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TDD Forum discussion notes

Question

User Requirements/Functional Specification

v0.1 – How to debug my program is less than 4 hours?

v0.2 – How to use Rpi control multiple relays?

v0.3 – How to use Rpi4B Thonny python 3.7.3 to control high logical level triggered relays?

v0.4 – How to use Rpi4B Thonny python 3.7.3 to control GPIO pins which in turn turn on and off multiple high level triggered relays?

v0.5 – How to use Rpi4B Thonny python 3.7.3, Rpi.GPIO.0.7.0/GpioZero 1.5.1 to control, interruptable/event driver/multiple processing/threading Rpi GPIO pins or MCP23017/s17 extended GPIO pins which in turn control multiple, up to 64 high level triggered 3V3/5V0 relays?

v0.6.1 – How to use GPIO/GpioZero to control gpio pin pins? v0.6.2 – How to use gpio pins to control multiple relays? v0.6.3 – How to use python list/dictionary data structure/algorithm to develop declarative style relay control systems.

Note 1 – V0.6.3 above is what the OP actually using python threading, dictionary declaration, list processing techniques, to write his program. Now I am going to use his program as a case study to explain to python newbies, how his program works, and how to guarantee successful debugging in less than 40 minutes.


Answer

Ah, let me see, I think I can very likely find the bug in less than 40 minutes,

(1) Get my Occam’s razor (KISS),

(2) Morning coffee time, ..

Update – Since @CodeMike has already given an answer acceptable to the OP, I will, nevertheless, still complete my answer, focusing on debugging skills (actually software engineering/development methodology), to encourage/comfort those newbie programmers like me, without sharp eyes and a clear/vivid mind, can still catch the nasty bug sooner or later, with guarantee that no one’s head will be broken.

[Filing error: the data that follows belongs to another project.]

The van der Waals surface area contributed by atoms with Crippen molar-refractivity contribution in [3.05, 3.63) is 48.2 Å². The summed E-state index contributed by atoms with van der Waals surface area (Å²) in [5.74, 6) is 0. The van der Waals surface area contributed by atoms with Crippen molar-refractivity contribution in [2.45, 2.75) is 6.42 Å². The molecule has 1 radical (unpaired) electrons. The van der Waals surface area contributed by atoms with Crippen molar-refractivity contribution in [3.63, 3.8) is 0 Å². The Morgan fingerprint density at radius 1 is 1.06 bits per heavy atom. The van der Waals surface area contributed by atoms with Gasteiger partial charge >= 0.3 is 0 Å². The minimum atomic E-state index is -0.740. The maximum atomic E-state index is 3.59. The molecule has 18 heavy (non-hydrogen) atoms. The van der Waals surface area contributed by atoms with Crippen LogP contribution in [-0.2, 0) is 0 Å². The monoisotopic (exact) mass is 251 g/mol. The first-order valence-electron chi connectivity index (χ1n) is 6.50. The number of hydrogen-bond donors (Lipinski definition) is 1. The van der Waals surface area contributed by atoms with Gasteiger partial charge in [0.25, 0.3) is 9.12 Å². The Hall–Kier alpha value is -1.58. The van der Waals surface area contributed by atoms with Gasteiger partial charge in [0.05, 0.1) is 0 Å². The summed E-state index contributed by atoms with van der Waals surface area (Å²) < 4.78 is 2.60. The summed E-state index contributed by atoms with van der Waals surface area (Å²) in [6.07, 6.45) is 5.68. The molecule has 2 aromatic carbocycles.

GPIO Controlling Relay – Programming and Debugging Notes

1. Make it as simple as possible (Occam Razor Cutting) steps

Step 1 – Cutting too higher level stuff/functions, eg multi-threading

The multi-threading function to start a new thread (update GPIO pin(s) status), in not relevant to debugging at the current, lower, thread level, so should be cut first.

thread.start_new_thread (updateGPIOstatus, (updateInterval, gpioPinList,))

Reference – Python – Multithreaded Programming – tutoriaspoint

The general function definition is the following:

thread.start_new_thread (function, args[, kwargs])


Step 2 – Cutting to lower level stuff/functions (eg. GPIO initialization)

The OP uses the following statement often, and to make things not go wrong easily, it is a good idea to make it a “function”, sort of cutting lower level stuff and hide it (Info Hiding) or abstract it (ADT, Abstract Data Type).

GPIO.setup(i, GPIO.OUT)
GPIO.output(i, GPIO.HIGH) 

The other GPIO initialization steps, though used only once, can also be hidden in a higher level function. Depend on application, there are different ways to do the multi-level, nested function definitions. For our case study here, let me give an example program with these functions. My program for now is called gpioControl001.py, later I will up grade, step wise refine/refactor to to ledControl001.py, relayControl001, relayMultiThreadControl001, and so on.

Update 2020jan09hkt1727

Now I have written a very simple program to show the python newbies the idea of using functions to hide/abstract the complicated things inside the function, to make a program simple. The sample program listing is in Appendix E. The main function is to toggle BCM numbering GPIO pin 21 times. I recommend newbies to skim the sample program, then rewrite their own GPIO toggle, test it, and compare and contrast with the sample program which is of course not perfect, but just to show the idea of structured programming and functional programming. I also recommend newbie to use simple print statements for debugging, as shown in the sample program. It is also a good idea to include a sample output, so that other newbies can verify that your program is actually bug free.